Gordon Hutchens (middle) received his award from Judson Beaumont (right), a Carter Wosk alumnus and 2014 recipient of the Award of Distinction, and BC Achievement vice chair Christopher Gaze. Image supplied

Gordon Hutchens (middle) received his award from Judson Beaumont (right), a Carter Wosk alumnus and 2014 recipient of the Award of Distinction, and BC Achievement vice chair Christopher Gaze. Image supplied

Denman Island potter recognized by BC arts community

Gordon Hutchens received a Carter Wosk Award in Applied Art and Design

Denman Island master potter, and long-time North Island College (NIC) instructor, Gordon Hutchens, is receiving recognition for his contribution to the cultural and economic fabric of B.C.

Hutchens has received a Carter Wosk Award in Applied Art and Design. He was presented with the 2019 Award of Distinction by the British Columbia Achievement Foundation (BCAF) at a ceremony at the Roundhouse Community Arts and Recreation Centre in Vancouver.

The award honours his career as a master potter and describes him as a producer of a “wide variety of work from sculptural to functional and utilizes an extremely broad range of techniques.” Hutchens’ pottery “allows everyday objects to transcend their practical nature with magic and beauty,” states the ceremony program.

An instructor at NIC since 1999, Hutchens has exhibited his work around the world.

He became intrigued by pottery at the age of 14 after visiting Japan where the art form and artists were highly revered. Throughout his career, he has experimented with and expanded the art form and shared his knowledge as an esteemed teacher in BC and Canada.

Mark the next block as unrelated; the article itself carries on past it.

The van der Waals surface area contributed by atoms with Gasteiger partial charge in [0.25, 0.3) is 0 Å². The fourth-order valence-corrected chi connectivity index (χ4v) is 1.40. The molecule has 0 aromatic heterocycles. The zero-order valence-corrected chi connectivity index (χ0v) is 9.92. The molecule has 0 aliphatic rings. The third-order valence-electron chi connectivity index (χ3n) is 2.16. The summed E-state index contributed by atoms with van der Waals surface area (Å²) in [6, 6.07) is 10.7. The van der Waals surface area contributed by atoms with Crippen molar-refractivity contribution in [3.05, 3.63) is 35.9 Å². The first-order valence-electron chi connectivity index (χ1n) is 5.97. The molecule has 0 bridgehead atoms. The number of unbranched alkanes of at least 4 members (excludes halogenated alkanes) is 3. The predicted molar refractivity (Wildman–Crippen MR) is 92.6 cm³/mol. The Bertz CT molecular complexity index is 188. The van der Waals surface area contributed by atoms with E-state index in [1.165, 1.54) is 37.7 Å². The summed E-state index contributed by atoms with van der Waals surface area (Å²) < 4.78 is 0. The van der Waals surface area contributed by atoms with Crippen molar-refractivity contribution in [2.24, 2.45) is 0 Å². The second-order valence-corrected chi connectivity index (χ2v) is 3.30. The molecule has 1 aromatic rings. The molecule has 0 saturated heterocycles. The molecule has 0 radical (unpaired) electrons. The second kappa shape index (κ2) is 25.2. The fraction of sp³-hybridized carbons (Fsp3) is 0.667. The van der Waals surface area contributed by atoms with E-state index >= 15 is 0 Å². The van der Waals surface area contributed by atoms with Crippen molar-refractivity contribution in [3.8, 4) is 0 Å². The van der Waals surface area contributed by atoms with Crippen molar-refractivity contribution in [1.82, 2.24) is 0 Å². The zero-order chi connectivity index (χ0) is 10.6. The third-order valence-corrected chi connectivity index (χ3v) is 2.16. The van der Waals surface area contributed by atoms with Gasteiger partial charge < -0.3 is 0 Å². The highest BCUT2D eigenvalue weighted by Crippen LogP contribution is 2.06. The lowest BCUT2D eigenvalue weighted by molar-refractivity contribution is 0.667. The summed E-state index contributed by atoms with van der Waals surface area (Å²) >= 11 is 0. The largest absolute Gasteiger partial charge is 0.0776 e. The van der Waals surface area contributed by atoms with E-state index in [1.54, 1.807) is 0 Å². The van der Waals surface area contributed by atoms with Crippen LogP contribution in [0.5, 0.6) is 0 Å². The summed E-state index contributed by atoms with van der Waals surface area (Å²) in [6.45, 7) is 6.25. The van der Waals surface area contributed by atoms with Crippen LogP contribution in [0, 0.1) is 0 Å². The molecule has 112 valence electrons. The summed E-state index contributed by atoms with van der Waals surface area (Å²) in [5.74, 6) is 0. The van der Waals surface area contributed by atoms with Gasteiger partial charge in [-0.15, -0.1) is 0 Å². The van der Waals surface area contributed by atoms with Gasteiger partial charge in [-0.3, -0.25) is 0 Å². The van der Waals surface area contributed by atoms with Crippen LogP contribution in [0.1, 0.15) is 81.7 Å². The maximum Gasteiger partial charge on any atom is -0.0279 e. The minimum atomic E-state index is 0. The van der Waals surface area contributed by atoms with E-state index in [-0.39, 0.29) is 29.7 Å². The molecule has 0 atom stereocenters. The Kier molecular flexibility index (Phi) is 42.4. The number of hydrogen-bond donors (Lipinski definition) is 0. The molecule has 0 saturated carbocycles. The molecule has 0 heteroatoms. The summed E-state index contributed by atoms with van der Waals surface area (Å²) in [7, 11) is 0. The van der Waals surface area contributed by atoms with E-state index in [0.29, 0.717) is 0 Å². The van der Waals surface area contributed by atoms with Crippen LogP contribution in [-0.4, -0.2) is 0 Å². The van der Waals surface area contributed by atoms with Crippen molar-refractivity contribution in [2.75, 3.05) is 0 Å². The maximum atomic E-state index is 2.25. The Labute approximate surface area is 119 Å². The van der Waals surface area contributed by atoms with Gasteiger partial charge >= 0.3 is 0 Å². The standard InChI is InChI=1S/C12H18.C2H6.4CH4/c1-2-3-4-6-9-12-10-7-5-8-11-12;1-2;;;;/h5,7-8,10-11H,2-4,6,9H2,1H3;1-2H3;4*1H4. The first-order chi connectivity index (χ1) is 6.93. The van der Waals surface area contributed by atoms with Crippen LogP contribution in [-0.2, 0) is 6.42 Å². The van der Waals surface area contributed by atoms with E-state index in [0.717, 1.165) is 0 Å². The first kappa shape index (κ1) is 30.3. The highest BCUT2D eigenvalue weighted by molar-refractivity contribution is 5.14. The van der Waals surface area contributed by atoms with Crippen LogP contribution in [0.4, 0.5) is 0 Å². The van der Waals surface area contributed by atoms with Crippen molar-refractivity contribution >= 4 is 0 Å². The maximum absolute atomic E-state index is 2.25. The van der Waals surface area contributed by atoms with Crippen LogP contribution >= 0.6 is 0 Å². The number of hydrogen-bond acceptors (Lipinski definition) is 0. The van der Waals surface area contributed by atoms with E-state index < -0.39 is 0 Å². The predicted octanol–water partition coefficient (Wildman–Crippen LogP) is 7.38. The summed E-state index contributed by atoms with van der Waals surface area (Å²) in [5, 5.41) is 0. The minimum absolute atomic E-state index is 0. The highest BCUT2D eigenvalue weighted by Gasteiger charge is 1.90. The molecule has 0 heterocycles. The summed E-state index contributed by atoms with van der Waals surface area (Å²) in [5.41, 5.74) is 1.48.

Sara Vipond, NIC’s fine arts department chair, said the school is fortunate to have him teaching ceramics courses.

“Sharing his years of research and experience with the students is a privilege for our program,” she said.

Hutchens’ work is well known for the diversity of his glazes and the strength and refinement of his forms. He uses different clays from all over North America, including a clay from his own property on Denman Island.

“It’s the one art form that involves so many facets,” said Hutchens.

Those facets include painting, colour theory, sculpture, chemistry, mineralogy and pyrometrics – how heat and ash interact with pottery. The kiln, he says, is where everything “weaves together through the magic of fire and heat.”

Hutchens’ work has been shown in 25 one-person shows and more than 70 group exhibitions. Despite all he has accomplished in his career, he was surprised when he received a phone call from BCAF telling him he would receive the award.

“It’s just a validation thing,” said Hutchens. “I guess people do notice what I have done all these years.”

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